Where am I now?

loading map - please wait...

Where am I now? 33.748995, -84.387982 Atlanta, GA, United States (Directions)

Foreshore-Two Lights: Atlanta’s Edward Hopper Watercolor

Two Lights Maine

The beautiful Edward Hopper watercolor at the High Museum of Art in Atlanta was once known as ‘Cape Elizabeth’. However, it was posthumously changed to ‘Foreshore-Two Lights’ (1927). Two Lights is a rocky point with two lighthouses at the tip of Cape Elizabeth peninsula, Maine. So beautiful is it that Jo Hopper wrote about ‘Foreshore-Two Lights’, ‘This one of his best sea pictures [sic], calmly dramatic but making no claims.’

Foreshore-Two Lights: A Zen Purity

‘Foreshore-Two Lights’ deserves such adulation. It has rich, dark tones and an almost Zen painting purity.

Like Hopper’s last oil paintings, the composition is pared down to basics. There are no ships, people, lighthouses or structures. The picture simply portrays the meeting of land and sea. It has Japanese-like brushstrokes of layered chocolate and charcoal brown in the rocks. Splashes of blue lead the eye to the navy blue water beyond.

Hopper as Abstract Artist

There is an almost complete absence of the geometric forms common in Hopper’s other watercolors. This and the use of blocks of color makes it reminiscent of Mark Rothko and his fellow Abstract Expressionists.

‘Foreshore-Two Lights’, and other pictures like it, lend credence to the theory that Hopper was significantly influenced by abstract art of the 1920’s and 30’s.  This despite his frequent protestations to the contrary. In turn, Hopper was a source of inspiration for Abstract Expressionists from the 1940’s onwards.

Steve Martin and the High Museum Atlanta

Luckily for Atlantans, unlike watercolors at many other museums, ‘Foreshore-Two Lights’ is displayed on regular rotation. It sits alongside watercolors by artists like Winslow Homer and Andrew Wyeth.

Larry Miller, Works on Paper Specialist at the museum, says that one of his roles is to share as much of the museum’s art as possible. This maximizes the chances that visitors to the museum develop a special connection with a picture and thus with art as a whole.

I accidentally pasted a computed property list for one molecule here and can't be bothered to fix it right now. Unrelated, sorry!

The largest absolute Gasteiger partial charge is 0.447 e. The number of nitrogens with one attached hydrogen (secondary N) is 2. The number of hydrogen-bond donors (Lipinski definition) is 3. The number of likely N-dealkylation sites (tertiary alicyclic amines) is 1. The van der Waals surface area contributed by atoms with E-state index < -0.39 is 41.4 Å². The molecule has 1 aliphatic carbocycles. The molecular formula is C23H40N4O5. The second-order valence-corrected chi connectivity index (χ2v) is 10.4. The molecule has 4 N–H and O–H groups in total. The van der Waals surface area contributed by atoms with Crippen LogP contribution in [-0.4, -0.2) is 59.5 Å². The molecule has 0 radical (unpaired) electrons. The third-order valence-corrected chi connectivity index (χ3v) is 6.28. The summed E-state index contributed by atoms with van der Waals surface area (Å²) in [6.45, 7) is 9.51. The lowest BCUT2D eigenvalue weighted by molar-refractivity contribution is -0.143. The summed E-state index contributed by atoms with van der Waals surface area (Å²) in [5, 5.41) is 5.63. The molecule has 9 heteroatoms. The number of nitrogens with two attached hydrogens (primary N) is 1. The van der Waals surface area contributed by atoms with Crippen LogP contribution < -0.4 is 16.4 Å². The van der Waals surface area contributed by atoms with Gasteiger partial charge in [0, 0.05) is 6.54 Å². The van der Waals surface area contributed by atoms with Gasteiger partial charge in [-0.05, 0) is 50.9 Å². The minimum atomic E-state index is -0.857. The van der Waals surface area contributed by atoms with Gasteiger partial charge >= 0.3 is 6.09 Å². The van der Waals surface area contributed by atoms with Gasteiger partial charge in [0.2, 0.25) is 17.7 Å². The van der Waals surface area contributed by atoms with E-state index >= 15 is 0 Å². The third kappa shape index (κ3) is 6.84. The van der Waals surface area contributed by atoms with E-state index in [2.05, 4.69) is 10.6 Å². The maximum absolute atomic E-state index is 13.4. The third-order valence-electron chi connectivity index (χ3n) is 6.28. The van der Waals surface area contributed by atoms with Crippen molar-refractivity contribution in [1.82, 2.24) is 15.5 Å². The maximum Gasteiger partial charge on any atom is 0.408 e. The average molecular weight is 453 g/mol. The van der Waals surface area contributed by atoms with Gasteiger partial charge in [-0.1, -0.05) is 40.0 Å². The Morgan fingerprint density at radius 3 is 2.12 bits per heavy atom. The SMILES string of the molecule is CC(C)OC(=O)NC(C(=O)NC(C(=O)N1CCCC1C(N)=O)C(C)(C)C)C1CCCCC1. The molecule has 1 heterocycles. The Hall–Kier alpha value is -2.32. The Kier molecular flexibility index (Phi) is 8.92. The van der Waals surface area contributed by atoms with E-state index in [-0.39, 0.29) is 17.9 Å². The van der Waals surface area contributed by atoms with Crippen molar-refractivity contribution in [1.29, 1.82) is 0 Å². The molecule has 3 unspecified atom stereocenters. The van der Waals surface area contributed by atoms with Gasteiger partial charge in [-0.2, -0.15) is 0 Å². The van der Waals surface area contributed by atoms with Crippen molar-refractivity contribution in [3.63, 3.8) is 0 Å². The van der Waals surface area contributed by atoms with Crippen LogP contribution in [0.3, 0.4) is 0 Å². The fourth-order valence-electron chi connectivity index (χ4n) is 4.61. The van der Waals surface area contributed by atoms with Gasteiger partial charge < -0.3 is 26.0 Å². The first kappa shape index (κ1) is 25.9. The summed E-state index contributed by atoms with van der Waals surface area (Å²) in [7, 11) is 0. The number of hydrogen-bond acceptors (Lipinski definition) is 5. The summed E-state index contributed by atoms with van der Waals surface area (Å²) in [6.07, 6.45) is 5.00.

One regular visitor to the museum in the past was Steve Martin. Martin performed in Atlanta in his early days as a comedian. Indeed, he may have been inspired to become a collector by such visits. It’s conceivable that, for Martin, ‘Foreshore-Two Lights’ was that one special picture.

As Larry Miller, an artist in his own right, says, ‘The museum’s job is to bring quality to people. It’s not always easy to do that. But artists like Hopper make it a lot easier.’

Which museum do you think fulfills its role of ‘bringing quality to people’? How?

Route 66: LA to Laughlin

I begin my exploration of Route 66 on Good Friday. The destination is Laughlin, an oasis of sin on the Colorado River. It is situated in the sliver of Nevada between Arizona and California. The radio talkback shows are in proselytizing mode. The religious connotations of this journey are thrown into stark relief as I leave the last vestiges of civilization behind me and enter the Mojave Desert.

Read more…

Los Angeles

First Stop: Los Angeles

Edward Hopper didn’t like Los Angeles. He didn’t like the perennial traffic, as much an issue in his day as it is today. Despite the rush hour traffic, I feel a sense of release as I crawl towards Santa Barbara from LAX on the I-405. It’s a sun-drenched Friday evening. I’m driving a rented Chrysler PT Cruiser, my companion for the next twelve weeks as I cross America. My final destination is the Museum of Fine Arts in Boston, which is showing the largest retrospective of Edward Hopper’s pictures to date.

Read more…

Subscribe to New Posts!

Receive notifications of new posts: